This month China narrowly missed its growth targets, sparking speculation over the economic impacts of its zero-Covid policy. The contraction was heavily shaped by local governments, who, struggling to get loans from institutional bond investors, have begun to offer high…

July 16, 2022

Sources

In the midst of a global semiconductor shortage, the US Senate is considering a bill that would fund $52 billion in chip subsidies for domestic production. Today, the vast majority of semiconductors are produced in East Asia, and 90 percent…

July 7, 2022

Sources

Amid the ongoing global energy crisis, French Prime Minister Emmanuel Macron has announced the full renationalization of Electricite de France (EDF), the country's decades old multinational electric utility company.

May 25, 2022

Analysis

The Price of Oil

The history of control and decontrol in the oil market

In October 2021 the price of gasoline in the United States rose to its highest level in seven years. There were many reasons for this: surging demand following a year-and-a-half of lockdown, a slower than expected recovery of oil production,…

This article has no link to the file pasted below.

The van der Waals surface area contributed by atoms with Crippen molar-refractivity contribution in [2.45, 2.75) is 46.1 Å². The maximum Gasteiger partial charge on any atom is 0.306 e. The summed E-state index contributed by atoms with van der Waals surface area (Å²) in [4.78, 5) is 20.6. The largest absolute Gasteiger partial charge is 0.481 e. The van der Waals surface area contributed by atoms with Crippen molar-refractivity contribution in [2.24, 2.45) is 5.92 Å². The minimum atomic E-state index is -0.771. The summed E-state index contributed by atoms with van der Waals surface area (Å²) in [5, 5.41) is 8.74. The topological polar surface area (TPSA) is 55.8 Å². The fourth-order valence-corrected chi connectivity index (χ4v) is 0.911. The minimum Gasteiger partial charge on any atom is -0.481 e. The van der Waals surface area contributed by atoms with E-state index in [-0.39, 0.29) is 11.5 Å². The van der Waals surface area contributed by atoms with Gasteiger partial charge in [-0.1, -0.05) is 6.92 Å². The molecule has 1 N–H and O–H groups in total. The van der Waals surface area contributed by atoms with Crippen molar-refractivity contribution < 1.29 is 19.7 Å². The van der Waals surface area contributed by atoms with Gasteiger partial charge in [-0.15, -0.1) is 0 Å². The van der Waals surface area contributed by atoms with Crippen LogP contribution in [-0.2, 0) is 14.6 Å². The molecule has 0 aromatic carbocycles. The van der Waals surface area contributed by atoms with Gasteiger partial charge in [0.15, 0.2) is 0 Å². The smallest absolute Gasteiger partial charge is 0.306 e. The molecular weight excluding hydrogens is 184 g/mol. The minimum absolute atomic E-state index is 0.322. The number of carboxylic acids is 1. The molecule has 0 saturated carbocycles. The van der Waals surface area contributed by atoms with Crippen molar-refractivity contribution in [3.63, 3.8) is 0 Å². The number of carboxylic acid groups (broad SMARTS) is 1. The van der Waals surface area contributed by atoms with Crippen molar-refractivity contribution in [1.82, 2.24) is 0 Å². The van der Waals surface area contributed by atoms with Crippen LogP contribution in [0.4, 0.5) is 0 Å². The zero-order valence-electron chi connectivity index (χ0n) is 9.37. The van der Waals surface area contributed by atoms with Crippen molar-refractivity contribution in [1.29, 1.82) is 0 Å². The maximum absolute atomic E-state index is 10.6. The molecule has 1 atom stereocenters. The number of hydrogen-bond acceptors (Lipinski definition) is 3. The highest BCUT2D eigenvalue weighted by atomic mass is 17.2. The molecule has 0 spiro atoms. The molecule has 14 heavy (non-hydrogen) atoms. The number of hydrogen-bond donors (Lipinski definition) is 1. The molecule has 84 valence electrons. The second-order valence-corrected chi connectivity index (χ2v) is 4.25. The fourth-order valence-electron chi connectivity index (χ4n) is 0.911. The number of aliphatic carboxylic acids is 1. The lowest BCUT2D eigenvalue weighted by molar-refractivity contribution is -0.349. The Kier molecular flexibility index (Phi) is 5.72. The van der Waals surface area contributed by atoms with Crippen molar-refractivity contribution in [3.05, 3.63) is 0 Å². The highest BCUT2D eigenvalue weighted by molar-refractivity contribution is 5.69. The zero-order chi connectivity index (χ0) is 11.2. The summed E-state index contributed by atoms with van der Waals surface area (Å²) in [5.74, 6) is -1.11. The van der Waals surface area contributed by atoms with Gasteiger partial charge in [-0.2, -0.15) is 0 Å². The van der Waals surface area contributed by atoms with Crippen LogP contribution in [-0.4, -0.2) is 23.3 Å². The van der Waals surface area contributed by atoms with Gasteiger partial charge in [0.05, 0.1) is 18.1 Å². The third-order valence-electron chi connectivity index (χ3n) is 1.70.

May 19, 2022

Analysis

Politics and the Price Level

Inflation and the governance of prices

In 1959, the leaders of the Organization for European Economic Cooperation (OEEC, now the OECD) appointed a Group of Independent Experts “to study the experience of rising prices” in the recent history of the advanced capitalist countries. Between the end…

April 30, 2022

Analysis

The Whole Field

Markets, planning, and coordinating the green transformation

In recent years, an intense debate has unfolded over the policy and politics of the green transition. Politically, the tide appears to be receding: As the Biden agenda has lost momentum and rising inflation moves center stage, the near-term prospects…

April 16, 2022

Sources

The latest version of the Omnibus spending bill ends the extension of child nutrition waivers, which expanded access to meals during the school year and summer. The move foreshadows challenges for school meal programs, a cornerstone of welfare policy since…

April 2, 2022

Sources